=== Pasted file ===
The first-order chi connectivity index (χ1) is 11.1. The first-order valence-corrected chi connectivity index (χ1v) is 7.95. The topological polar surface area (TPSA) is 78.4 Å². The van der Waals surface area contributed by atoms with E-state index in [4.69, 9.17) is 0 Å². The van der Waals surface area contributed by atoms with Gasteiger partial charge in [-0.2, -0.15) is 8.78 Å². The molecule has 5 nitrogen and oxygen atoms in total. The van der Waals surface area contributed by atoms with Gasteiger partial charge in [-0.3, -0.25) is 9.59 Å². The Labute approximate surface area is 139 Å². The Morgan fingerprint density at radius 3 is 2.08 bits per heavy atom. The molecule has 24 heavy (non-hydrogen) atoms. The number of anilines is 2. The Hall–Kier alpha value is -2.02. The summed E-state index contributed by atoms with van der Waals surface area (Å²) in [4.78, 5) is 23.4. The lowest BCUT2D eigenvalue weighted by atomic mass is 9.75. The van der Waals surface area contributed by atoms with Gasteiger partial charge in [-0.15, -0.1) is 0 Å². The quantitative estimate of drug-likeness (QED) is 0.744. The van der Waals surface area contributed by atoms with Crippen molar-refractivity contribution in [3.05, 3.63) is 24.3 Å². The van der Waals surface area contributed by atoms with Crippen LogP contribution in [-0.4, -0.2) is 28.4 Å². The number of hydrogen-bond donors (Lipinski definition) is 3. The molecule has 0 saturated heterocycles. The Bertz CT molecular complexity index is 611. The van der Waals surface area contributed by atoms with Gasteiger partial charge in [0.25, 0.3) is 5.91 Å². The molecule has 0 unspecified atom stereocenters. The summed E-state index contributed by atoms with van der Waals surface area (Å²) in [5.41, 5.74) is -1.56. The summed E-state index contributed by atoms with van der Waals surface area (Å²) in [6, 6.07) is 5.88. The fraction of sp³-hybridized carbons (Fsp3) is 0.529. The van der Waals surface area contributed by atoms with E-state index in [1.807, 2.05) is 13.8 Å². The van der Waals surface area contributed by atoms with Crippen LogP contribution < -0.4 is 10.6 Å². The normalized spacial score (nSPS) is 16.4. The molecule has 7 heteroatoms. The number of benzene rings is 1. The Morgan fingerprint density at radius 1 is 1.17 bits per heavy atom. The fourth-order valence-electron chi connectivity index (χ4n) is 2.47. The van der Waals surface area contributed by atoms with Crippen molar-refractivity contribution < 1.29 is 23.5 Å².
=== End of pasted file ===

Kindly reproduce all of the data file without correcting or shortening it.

The first-order chi connectivity index (χ1) is 11.1. The first-order valence-corrected chi connectivity index (χ1v) is 7.95. The topological polar surface area (TPSA) is 78.4 Å². The van der Waals surface area contributed by atoms with E-state index in [4.69, 9.17) is 0 Å². The van der Waals surface area contributed by atoms with Gasteiger partial charge in [-0.2, -0.15) is 8.78 Å². The molecule has 5 nitrogen and oxygen atoms in total. The van der Waals surface area contributed by atoms with Gasteiger partial charge in [-0.3, -0.25) is 9.59 Å². The Labute approximate surface area is 139 Å². The Morgan fingerprint density at radius 3 is 2.08 bits per heavy atom. The molecule has 24 heavy (non-hydrogen) atoms. The number of anilines is 2. The Hall–Kier alpha value is -2.02. The summed E-state index contributed by atoms with van der Waals surface area (Å²) in [4.78, 5) is 23.4. The lowest BCUT2D eigenvalue weighted by atomic mass is 9.75. The van der Waals surface area contributed by atoms with Gasteiger partial charge in [-0.15, -0.1) is 0 Å². The quantitative estimate of drug-likeness (QED) is 0.744. The van der Waals surface area contributed by atoms with Crippen molar-refractivity contribution in [3.05, 3.63) is 24.3 Å². The van der Waals surface area contributed by atoms with Crippen LogP contribution in [-0.4, -0.2) is 28.4 Å². The number of hydrogen-bond donors (Lipinski definition) is 3. The molecule has 0 saturated heterocycles. The Bertz CT molecular complexity index is 611. The van der Waals surface area contributed by atoms with Gasteiger partial charge in [0.25, 0.3) is 5.91 Å². The molecule has 0 unspecified atom stereocenters. The summed E-state index contributed by atoms with van der Waals surface area (Å²) in [5.41, 5.74) is -1.56. The summed E-state index contributed by atoms with van der Waals surface area (Å²) in [6, 6.07) is 5.88. The fraction of sp³-hybridized carbons (Fsp3) is 0.529. The van der Waals surface area contributed by atoms with E-state index in [1.807, 2.05) is 13.8 Å². The van der Waals surface area contributed by atoms with Crippen LogP contribution < -0.4 is 10.6 Å². The normalized spacial score (nSPS) is 16.4. The molecule has 7 heteroatoms. The number of benzene rings is 1. The Morgan fingerprint density at radius 1 is 1.17 bits per heavy atom. The fourth-order valence-electron chi connectivity index (χ4n) is 2.47. The van der Waals surface area contributed by atoms with Crippen molar-refractivity contribution < 1.29 is 23.5 Å².